Alder Hey children's hospital, being investigated for removing the organs of 850 dead children without their parents' consent, has confirmed its chief executive has taken extended leave.

Hilary Rowland left her post on Friday for what a hospital spokeswoman called "a well-earned break". The hospital declined to comment on whether Ms Rowland would return to work at Alder Hey. She has been replaced by Tony Bell, a director of Liverpool Health Authority.

The spokeswoman described Ms Rowland's move as "an abeyance".

She added: "Everyone recognises this has been a particularly difficult and demanding time for Hilary, who has worked tirelessly to deal with this very sensitive and complex matter and who, despite all the issues, has ensured the day-to-day services have not suffered. Therefore you will not be surprised to know she is taking a well-earned rest."

Mrs Rowland's decision is another blow to Alder Hey. On Friday, the Health Minister, Lord Hunt of Kings Heath, said the management of Alder Hey's pathology service would be tightened.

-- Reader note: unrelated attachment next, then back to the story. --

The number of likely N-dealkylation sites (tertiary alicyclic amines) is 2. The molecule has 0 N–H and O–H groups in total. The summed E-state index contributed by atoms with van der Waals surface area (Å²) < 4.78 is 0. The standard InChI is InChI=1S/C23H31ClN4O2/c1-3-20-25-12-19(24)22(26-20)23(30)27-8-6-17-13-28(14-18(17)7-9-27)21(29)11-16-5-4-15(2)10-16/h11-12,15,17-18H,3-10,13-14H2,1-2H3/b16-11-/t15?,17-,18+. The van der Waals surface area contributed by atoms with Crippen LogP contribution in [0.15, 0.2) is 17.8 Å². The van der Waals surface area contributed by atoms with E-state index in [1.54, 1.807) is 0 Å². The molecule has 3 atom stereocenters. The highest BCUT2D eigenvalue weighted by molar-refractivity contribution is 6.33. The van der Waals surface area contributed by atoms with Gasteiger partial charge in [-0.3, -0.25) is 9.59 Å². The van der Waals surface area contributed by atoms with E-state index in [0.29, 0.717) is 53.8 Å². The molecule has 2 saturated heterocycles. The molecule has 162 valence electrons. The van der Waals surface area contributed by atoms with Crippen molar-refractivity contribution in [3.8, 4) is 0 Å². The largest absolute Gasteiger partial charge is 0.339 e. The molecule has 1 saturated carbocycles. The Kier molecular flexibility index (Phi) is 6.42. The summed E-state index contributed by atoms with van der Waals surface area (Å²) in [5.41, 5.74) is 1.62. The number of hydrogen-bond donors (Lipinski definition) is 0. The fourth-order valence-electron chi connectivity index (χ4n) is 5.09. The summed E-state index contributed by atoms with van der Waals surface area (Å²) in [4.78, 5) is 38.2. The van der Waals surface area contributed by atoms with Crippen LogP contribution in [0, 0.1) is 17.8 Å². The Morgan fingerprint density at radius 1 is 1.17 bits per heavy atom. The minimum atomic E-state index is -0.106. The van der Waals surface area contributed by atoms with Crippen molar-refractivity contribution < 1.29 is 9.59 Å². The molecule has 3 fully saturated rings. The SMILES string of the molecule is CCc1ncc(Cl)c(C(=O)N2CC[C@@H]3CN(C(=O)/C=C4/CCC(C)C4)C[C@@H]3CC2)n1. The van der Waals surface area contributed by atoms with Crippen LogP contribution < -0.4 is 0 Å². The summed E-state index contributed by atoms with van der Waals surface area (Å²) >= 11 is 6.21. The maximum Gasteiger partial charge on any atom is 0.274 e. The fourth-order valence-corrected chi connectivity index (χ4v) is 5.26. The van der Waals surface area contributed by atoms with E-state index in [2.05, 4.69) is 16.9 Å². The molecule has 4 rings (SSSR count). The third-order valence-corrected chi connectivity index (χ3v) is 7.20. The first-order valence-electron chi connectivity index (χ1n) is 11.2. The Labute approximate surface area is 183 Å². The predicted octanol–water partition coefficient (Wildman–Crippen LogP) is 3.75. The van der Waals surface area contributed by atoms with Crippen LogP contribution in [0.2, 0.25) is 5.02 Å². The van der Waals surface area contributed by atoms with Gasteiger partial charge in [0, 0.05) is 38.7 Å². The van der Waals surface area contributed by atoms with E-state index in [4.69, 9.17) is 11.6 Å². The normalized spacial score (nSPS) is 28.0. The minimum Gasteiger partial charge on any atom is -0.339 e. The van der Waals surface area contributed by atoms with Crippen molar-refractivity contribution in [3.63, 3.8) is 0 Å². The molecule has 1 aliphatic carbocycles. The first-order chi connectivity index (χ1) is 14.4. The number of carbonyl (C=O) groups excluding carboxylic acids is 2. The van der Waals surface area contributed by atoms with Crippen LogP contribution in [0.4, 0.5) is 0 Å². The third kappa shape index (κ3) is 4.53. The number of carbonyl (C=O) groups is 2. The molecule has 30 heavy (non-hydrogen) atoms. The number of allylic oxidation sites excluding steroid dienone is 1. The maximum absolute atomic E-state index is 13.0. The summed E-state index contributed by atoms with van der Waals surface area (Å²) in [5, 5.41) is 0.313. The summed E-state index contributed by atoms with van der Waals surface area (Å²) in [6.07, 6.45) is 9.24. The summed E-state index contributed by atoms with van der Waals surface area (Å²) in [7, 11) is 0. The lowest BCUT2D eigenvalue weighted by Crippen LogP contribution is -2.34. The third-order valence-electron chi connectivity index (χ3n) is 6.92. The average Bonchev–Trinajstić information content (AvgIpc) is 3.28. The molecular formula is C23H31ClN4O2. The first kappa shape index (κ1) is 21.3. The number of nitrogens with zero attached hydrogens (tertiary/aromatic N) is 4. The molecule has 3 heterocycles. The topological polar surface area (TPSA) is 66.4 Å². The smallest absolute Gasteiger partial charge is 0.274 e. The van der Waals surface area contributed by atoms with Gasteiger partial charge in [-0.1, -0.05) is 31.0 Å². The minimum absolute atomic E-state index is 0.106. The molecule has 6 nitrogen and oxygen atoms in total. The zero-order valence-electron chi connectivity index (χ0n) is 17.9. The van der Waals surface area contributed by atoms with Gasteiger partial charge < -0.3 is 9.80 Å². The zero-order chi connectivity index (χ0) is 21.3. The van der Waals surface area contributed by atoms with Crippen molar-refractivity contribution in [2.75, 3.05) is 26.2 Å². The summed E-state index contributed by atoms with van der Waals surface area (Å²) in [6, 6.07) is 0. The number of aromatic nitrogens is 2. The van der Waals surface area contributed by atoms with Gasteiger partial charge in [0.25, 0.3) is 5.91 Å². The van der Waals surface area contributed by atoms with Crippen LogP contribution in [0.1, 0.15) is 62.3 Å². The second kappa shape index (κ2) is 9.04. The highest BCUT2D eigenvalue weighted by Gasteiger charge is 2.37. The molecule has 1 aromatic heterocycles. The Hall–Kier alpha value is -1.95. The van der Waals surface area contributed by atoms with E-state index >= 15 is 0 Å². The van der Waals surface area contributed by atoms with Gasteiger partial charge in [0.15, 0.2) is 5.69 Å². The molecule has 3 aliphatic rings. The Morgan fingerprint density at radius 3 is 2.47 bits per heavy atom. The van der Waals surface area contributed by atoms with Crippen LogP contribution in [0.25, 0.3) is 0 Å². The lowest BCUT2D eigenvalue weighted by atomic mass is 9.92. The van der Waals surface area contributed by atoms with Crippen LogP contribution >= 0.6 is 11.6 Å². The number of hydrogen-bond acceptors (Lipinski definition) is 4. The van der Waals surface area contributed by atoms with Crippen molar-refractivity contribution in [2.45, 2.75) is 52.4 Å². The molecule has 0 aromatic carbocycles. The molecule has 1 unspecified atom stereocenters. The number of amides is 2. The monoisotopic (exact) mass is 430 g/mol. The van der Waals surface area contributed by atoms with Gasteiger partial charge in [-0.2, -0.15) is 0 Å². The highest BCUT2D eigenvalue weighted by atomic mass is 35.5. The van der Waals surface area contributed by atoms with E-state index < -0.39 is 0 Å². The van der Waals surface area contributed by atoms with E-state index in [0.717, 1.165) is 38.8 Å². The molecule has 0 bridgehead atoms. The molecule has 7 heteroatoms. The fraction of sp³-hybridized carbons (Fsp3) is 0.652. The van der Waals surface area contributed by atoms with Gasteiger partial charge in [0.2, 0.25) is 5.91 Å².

A report into the case of 10-day-old Stephen White found the baby's funeral could not go ahead because his heart, brain and one lung had been lost.

The scandal caused last week's sacking of Frank Taylor, the chairman of the Royal Liverpool Children's Trust, which includes Alder Hey. The controversy surrounding the retention of organs first came to light last September during a public inquiry into baby deaths at Bristol Royal Infirmary.

That led to disclosures that thousands of organs had been removed from dead children without parental consent.

New rules governing the retention of organs from dead patients have been drawn up by the Royal College of Pathologists. The rules were published last week in advance of inquiries into the practice at both Alder Hey Children's Hospital and the Bristol Royal Infirmary.

The college says relatives must always be told what has been taken and why, and greater efforts made to ensure they understand medical terms.

Doctors are worried that medical advances may be impeded if a public backlash halts the removal of organs for research.

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